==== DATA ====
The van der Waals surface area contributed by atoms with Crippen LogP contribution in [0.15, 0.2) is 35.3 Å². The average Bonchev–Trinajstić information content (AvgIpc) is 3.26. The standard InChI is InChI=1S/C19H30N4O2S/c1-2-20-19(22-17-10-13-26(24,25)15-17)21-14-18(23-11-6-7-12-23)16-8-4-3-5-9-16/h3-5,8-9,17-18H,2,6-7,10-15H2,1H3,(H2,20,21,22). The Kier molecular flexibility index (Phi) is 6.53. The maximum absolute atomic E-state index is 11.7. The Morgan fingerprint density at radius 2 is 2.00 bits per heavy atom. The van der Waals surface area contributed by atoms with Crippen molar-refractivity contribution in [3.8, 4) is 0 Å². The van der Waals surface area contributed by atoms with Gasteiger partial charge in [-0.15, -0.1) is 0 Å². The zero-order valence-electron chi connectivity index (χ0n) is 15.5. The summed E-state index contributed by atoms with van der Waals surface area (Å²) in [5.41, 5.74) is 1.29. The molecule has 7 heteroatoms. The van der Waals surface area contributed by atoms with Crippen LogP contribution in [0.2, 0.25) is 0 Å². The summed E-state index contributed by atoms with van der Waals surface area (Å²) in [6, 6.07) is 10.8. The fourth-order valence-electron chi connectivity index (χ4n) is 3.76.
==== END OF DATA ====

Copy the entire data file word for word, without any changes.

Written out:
The van der Waals surface area contributed by atoms with Crippen LogP contribution in [0.15, 0.2) is 35.3 Å². The average Bonchev–Trinajstić information content (AvgIpc) is 3.26. The standard InChI is InChI=1S/C19H30N4O2S/c1-2-20-19(22-17-10-13-26(24,25)15-17)21-14-18(23-11-6-7-12-23)16-8-4-3-5-9-16/h3-5,8-9,17-18H,2,6-7,10-15H2,1H3,(H2,20,21,22). The Kier molecular flexibility index (Phi) is 6.53. The maximum absolute atomic E-state index is 11.7. The Morgan fingerprint density at radius 2 is 2.00 bits per heavy atom. The van der Waals surface area contributed by atoms with Crippen molar-refractivity contribution in [3.8, 4) is 0 Å². The van der Waals surface area contributed by atoms with Gasteiger partial charge in [-0.15, -0.1) is 0 Å². The zero-order valence-electron chi connectivity index (χ0n) is 15.5. The summed E-state index contributed by atoms with van der Waals surface area (Å²) in [5.41, 5.74) is 1.29. The molecule has 7 heteroatoms. The van der Waals surface area contributed by atoms with Crippen LogP contribution in [0.2, 0.25) is 0 Å². The summed E-state index contributed by atoms with van der Waals surface area (Å²) in [6, 6.07) is 10.8. The fourth-order valence-electron chi connectivity index (χ4n) is 3.76.